Studying metal guitar at a prestigious tertiary music school wasn’t what Alexander Andrevski was expecting, or planning, when he was in high school in Western Sydney. He was considering a degree in law but worried he wouldn’t get the ATAR required. So he turned to his major passion – instrumental progressive metal guitar – and applied for a Bachelor of Music at Sydney Conservatorium of Music.
“My goal is to become a professional musician and make my own music and play it live,” Alexander said. “In the meantime, I’d like to do private teaching. I’m inspired by my tutors and would like to teach other students down the track.”
Alexander, a 19-year-old student who has completed his first year in a Bachelor of Music (Contemporary Music Practice) was able to study metal guitar at the Con through MySydney. The scheme is offers eligible students from low socio-economic areas entry on a reduced-ATAR, plus financial and other support. Alexander lives in Doonside and attended Evans High School in Blacktown. He received a university offer through MySydney with an annual $8500 scholarship.
“It’s been great, I’ve used the money to buy a MIDI keyboard and I’m about to buy an 8-string Strandberg guitar,” Alexander said. “Other uni students might buy textbooks or laptops, but I’ve been able to buy musical instruments.”
Alexander is the first in his family to graduate from high school, let alone apply for university, and now he wants to encourage other students to apply.
“My advice is to just give it a go, put your first preference first,” he said. “There are pathways to literally do whatever you want. I got a Band 6 in Music 1, but my ATAR was 66, which is crazy, because I’m at University of Sydney. I’m just happy I can do whatever I want despite my ATAR.”
Alexander said his first year at university has been a big change from high school but he made friends easily and loves studying contemporary music at the Con. “The most enjoyable part has been meeting new people and finally being able to express myself,” he said.
“The suburb I live in and the school I went to didn’t have many people I could collaborate with and music is a big part of my identity, so being able to actually play with people and not just sit in my bedroom practising has been a huge change – it feels very fulfilling.”
“It’s a fairly small group of students so we become like family,” he said. “The course itself kind of forces you to talk to each other because we’re always collaborating to make music.”
The Contemporary Music Practice course is taught by professional contemporary musicians Dr Jadey O’Regan, Dr Toby Martin, Dr Paul (Mac) McDermott and Ms Bree Van Reyk. The students learn the craft of pop music and writing for solo performers, and in bands. “The teachers are so good, we all love them,” said Alex.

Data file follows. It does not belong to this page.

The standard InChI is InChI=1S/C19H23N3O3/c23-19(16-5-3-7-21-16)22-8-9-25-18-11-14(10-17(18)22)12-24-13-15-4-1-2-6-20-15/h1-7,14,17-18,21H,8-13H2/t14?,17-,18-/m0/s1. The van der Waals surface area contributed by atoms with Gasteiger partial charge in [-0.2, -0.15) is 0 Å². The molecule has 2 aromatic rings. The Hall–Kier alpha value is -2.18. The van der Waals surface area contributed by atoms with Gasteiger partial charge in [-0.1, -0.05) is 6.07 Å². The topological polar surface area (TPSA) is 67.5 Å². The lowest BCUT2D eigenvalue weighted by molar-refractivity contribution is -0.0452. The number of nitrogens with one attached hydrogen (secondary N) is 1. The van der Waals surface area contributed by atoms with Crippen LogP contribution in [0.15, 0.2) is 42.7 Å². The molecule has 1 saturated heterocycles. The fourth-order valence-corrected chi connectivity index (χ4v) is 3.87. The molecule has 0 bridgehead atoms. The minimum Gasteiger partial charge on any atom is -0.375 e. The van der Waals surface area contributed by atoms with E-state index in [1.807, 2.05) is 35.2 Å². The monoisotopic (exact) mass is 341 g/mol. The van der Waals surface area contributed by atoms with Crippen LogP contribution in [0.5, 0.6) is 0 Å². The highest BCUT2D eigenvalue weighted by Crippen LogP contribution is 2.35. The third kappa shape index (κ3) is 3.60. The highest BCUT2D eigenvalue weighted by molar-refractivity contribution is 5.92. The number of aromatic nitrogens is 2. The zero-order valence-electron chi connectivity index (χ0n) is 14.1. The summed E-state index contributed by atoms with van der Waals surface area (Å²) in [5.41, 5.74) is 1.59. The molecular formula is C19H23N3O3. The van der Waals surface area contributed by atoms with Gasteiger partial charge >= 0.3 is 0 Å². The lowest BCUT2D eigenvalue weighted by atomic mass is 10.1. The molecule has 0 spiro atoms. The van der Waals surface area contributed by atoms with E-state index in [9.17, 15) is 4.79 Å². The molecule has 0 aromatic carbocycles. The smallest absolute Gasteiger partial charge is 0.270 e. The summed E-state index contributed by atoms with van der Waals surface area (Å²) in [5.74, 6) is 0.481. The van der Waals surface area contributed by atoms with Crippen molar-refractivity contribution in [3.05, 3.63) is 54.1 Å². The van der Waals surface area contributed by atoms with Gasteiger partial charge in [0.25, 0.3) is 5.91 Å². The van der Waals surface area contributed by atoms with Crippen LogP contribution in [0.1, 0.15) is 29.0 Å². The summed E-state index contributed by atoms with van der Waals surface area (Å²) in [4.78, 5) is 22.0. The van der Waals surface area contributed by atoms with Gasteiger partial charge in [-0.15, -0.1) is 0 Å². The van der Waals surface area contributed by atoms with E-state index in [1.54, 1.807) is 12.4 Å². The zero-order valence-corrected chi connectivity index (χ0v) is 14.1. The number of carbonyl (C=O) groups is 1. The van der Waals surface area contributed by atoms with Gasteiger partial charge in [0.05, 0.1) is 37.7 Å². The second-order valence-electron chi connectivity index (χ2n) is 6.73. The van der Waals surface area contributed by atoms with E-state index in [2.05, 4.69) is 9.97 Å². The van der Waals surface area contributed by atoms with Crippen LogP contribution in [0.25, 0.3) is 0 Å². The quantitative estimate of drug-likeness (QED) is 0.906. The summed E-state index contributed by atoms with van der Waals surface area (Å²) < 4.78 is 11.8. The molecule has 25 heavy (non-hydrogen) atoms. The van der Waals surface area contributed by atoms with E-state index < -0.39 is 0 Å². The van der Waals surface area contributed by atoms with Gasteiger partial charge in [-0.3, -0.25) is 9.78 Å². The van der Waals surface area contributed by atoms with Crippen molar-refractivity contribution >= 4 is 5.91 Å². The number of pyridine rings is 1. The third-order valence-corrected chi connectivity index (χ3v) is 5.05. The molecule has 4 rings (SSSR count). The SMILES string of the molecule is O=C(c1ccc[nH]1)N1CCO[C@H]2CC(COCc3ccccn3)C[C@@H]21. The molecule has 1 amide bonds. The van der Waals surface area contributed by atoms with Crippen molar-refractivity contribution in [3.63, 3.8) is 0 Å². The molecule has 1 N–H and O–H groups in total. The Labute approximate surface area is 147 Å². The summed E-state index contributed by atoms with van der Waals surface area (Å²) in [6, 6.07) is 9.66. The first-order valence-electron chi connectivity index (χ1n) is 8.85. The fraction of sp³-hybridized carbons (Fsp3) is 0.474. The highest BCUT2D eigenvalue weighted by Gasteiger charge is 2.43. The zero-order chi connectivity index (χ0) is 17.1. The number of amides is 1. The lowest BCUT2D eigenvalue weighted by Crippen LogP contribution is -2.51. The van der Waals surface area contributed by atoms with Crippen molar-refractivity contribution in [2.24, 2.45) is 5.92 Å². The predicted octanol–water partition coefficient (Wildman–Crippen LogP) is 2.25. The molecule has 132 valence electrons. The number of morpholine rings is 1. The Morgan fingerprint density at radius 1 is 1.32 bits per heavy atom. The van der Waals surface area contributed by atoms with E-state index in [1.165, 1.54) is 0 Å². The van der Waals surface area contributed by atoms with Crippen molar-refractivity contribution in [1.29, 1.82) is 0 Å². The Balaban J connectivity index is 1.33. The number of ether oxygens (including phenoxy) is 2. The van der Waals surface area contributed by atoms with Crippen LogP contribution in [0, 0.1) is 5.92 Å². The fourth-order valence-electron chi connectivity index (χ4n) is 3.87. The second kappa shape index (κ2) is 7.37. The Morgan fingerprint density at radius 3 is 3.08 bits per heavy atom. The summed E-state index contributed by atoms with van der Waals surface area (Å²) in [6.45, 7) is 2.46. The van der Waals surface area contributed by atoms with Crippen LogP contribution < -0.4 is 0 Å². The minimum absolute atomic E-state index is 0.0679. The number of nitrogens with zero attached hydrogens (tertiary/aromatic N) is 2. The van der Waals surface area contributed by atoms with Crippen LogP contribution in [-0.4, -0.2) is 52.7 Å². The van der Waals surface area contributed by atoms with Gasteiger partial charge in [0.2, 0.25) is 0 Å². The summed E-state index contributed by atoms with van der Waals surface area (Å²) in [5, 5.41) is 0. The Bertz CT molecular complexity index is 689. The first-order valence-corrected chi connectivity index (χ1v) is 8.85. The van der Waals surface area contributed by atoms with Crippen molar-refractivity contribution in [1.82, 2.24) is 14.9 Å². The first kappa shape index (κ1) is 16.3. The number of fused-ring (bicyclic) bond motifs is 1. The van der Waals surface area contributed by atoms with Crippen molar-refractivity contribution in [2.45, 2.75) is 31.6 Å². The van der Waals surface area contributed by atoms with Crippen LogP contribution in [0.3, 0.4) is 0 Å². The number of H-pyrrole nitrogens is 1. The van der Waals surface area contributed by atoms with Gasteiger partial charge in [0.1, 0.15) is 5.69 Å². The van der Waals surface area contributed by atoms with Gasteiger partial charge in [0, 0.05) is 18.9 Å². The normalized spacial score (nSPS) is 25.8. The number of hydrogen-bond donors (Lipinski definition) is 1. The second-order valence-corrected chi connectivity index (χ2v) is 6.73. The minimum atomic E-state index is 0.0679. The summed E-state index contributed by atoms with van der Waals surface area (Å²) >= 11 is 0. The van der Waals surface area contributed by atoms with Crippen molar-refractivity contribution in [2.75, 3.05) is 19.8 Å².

“I thoroughly enjoy all music,” he said. “But I am really into instrumental prog metal and my favourite artist is Sydney-based guitarist, Plini. Just being able to express yourself through guitar is so great.”
Alexander is one of hundreds of students completing their first year of the inaugural MySydney scholarship at the University, and one of 12 at Sydney Con. As part of the scheme, he was offered regular academic support and social events with the other MySydney students throughout the year.
“I met so many people doing other courses, it was great,” he said. “The biggest thing was getting a job working at the university as a Student Ambassador, it’s basically giving tours around the university, and since I’m a Con student, it’s at the Con for me. I give tours for the high school kids. I also worked at Info Day.”
First preferences for the Con are up 14.5 percent at the end of 2023. Professor Anna Reid, Dean of Sydney Conservatorium of Music said this is a bounce back after the pandemic significantly interrupted music lessons for many students during high school. “Teenagers couldn’t attend in-person music lessons with their teacher or play in bands or ensembles at school during the Covid lockdowns. Others weren’t able to sing in choirs. This was a significant interruption to their musical education. Some students put their instruments down and didn’t pick them up again.
“But now we are thrilled that music education is bouncing back and we’re seeing a surge in students auditioning for the Con and we are welcoming them into our school. It’s so important that we are seeing creative expression again after Covid.”
“Music is all about equity and understanding cultural diversity and differences in education, we hope students want to come to the Con to experience the richness of a musical life," Professor Reid said.
Professor Matthew Hindson, composer and Deputy Dean of Sydney Conservatorium of Music said music is a multi-million-dollar industry. “It’s more than classical music on offer here at the Con, you can study film and television composition for soundtracks or video game scores or pop music writing,” he said. “Music is important to every person in Australia and these students will shape our musical future.”
“Musical talent is just as prevalent in Blacktown as it is in Bondi,” Professor Hindson added. “There is so much talent throughout the country, just go for it. If you’re in Year 9, 10 or 11, start thinking about applying for the Con midway through Year 12 when we hold auditions.”